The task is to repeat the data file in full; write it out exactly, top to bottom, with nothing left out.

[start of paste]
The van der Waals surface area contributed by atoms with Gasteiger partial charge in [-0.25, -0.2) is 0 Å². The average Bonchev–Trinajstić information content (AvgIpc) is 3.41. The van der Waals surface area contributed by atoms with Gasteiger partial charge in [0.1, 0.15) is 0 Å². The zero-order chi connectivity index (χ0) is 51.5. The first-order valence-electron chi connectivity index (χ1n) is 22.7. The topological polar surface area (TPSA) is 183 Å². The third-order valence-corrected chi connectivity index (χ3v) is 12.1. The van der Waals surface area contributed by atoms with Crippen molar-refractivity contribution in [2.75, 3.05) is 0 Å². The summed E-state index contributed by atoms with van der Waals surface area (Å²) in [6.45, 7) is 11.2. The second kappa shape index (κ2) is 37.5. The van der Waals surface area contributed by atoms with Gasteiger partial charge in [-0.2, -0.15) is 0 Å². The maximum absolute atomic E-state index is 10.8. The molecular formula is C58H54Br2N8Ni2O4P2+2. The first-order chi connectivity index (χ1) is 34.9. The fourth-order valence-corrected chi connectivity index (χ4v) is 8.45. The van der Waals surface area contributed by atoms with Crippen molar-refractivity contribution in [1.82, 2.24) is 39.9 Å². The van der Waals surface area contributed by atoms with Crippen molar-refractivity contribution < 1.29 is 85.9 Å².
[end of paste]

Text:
The van der Waals surface area contributed by atoms with Gasteiger partial charge in [-0.25, -0.2) is 0 Å². The average Bonchev–Trinajstić information content (AvgIpc) is 3.41. The van der Waals surface area contributed by atoms with Gasteiger partial charge in [0.1, 0.15) is 0 Å². The zero-order chi connectivity index (χ0) is 51.5. The first-order valence-electron chi connectivity index (χ1n) is 22.7. The topological polar surface area (TPSA) is 183 Å². The third-order valence-corrected chi connectivity index (χ3v) is 12.1. The van der Waals surface area contributed by atoms with Crippen molar-refractivity contribution in [2.75, 3.05) is 0 Å². The summed E-state index contributed by atoms with van der Waals surface area (Å²) in [6.45, 7) is 11.2. The second kappa shape index (κ2) is 37.5. The van der Waals surface area contributed by atoms with Gasteiger partial charge in [-0.2, -0.15) is 0 Å². The maximum absolute atomic E-state index is 10.8. The molecular formula is C58H54Br2N8Ni2O4P2+2. The first-order chi connectivity index (χ1) is 34.9. The fourth-order valence-corrected chi connectivity index (χ4v) is 8.45. The van der Waals surface area contributed by atoms with Crippen molar-refractivity contribution in [1.82, 2.24) is 39.9 Å². The van der Waals surface area contributed by atoms with Crippen molar-refractivity contribution < 1.29 is 85.9 Å².